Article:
Orange Moon

Release Date: 6th July, 2016 (Early Access)

Purchase Date: 10th December, 2016 (Free Key from Developer)

DeveloperBetelgeuse Zero 

Game EngineConstruct 2


Orange Moon is currently in Early Access. Version played: v 0.0.5.3

This game was received free from the developer Betelgeuse Zero.


I’m drawn to certain games, without a doubt I’m drawn to the visuals of certain games. Orange Moon is proof of my Magpie like tendency to be drawn to something that looks interesting, and interesting Orange Moon is.

At first I thought it was going to be a Metroidvania type affair, however after ten minutes of playing through the first level I started to realise that no, this isn’t an attempt to recapture something that so many have tried to recapture before. No, Orange Moon attempts to be its own thing – a Sci-Fi Platformer. Sure, it has a few RPG elements in the way of resources and power ups, but the level design and progress is very much ‘left to right’ in the true platforming sense. There’s no back tracking, hidden passages and ability checks that I’ve come across so far.  Normally I’d have passed on looking at a platformer, as I feel like I’ve played as many as I can play and enjoy, but the Sci-Fi design of Orange Moon drew me in.

Perhaps I shouldn’t have been surprised at how visually appealing Orange Moon is. Developer Betelgeuse Zero originally started doing UI and Character design for other developers, and this is where Orange Moon stands out. Everything looks the part. There’s a clear design effort here to build an overall experience that all ties together.

Smart UI Design is clear

The UI and Character design all present a clear vision of a Sci-Fi world, of a murky mining experience gone wrong. I admire this, as it’s a part of my own design process I really struggle to come to terms with.

In fact, the more I think about and the more I play its clear that Orange Moon’s design overall is very polished. Its opening level has a good pace to it, it’s almost text book in design in the way it introduces hazards and the methods the game gives you to overcome them. I like it. It’s simple and effective, and more importantly it’s not annoying. The game gives you the info and moves on, it doesn’t keep spamming the tutorial at you, so it never feels like the game slows down.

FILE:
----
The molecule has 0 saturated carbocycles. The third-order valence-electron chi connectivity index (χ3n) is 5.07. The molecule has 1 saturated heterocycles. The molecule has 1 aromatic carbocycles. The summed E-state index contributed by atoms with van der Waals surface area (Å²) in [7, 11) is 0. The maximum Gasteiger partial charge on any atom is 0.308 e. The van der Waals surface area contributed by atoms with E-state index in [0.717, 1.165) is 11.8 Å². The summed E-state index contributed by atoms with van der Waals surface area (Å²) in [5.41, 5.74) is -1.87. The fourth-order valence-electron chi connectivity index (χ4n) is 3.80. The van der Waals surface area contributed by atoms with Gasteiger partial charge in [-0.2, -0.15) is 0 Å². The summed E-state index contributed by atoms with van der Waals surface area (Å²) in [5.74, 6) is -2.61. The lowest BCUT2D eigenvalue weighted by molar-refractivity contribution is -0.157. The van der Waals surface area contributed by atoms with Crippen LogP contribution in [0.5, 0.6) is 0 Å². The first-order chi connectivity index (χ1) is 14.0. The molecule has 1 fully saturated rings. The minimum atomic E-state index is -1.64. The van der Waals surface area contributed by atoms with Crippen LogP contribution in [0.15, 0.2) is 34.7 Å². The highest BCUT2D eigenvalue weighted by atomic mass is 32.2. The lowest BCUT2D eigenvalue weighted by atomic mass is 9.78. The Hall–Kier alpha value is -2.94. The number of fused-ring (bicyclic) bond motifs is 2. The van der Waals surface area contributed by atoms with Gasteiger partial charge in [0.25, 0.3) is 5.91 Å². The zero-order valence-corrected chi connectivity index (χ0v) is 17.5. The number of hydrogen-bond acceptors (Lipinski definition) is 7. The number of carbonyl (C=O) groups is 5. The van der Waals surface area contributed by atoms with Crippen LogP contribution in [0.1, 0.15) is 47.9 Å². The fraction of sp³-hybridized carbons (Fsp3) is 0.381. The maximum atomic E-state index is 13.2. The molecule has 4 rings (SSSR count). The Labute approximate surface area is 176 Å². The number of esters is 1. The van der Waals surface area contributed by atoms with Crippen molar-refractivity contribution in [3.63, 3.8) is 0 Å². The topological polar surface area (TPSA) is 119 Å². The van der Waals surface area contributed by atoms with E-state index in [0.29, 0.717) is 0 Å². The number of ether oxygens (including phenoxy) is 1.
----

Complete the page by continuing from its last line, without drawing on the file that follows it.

Level designs are well paced with challenges

Orange Moon has a clear story design too, again it follows the simple but effective trend that is apparent throughout the game’s design. The game drip feeds the story to you via the narrative incoming messages from a mysterious Mr. Anderson. Mr. Anderson explains tidbits of just what you’re doing on this strange Moon, and how best to navigate it so you can survive. Simple, effective, to the point. Orange Moon never tries to over explain, or over complicate matters, it’s very happy to leave the player to play allowing the experience tell the story. It’s a skill I haven’t seen too much in indie games – the comfortable silence. The confidence in knowing that your gameplay will carry the story, your level design will show the player the world and you’ve done a good enough job of keep the player engaged with the entire package of the game.

However, for as strong as the design and thought process into the game appears the actual gameplay seems a few steps behind now. The main issue I had while playing was the unnatural feel and unresponsiveness I had with the controls. The game supports an Xbox 360 controller, which is always a nice addition to have, yet it doesn’t feel totally calibrated. The left and right sticks fail to take advantage of the analogue inputs, with directional shooting seemingly stuck to an 8-point digital control setting. You can shoot 45 degrees up, or 45 degrees down, or straight ahead. I was unable to shoot anyway in between, which considering the game encourages you to use your gun to solve puzzles and defeat enemies as you progress led to a frustrating affair. This becomes an increasing problem during the platform section of the game, where you’re required to jump hazards or navigate large gaps. The control and finesse isn’t there that you’d expect from using an analogue stick. I’d be more forgiven if the controls were mapped to the d-pad, as at least then you’d know what to expect.

As far as ‘Early Access’ goes Orange Moon is doing it well, it feels like a potential ready to release game searching for user feedback to make sure it’s fully ready. I’d even dare say that there are full release games out there that aren’t as polished as Orange Moon’s current build. If Betelgeuse Zero can nail down the controller support, so there’s a more natural and responsive feel then they’ll be on to a winner. It’s a game I’ll return to play again once it has its full release. It’s one of the real true ‘it has promise’ games on Early Access, and if Betelgeuse Zero can work on the control aspect of the game, it’s one that I’m sure I’ll enjoy.  

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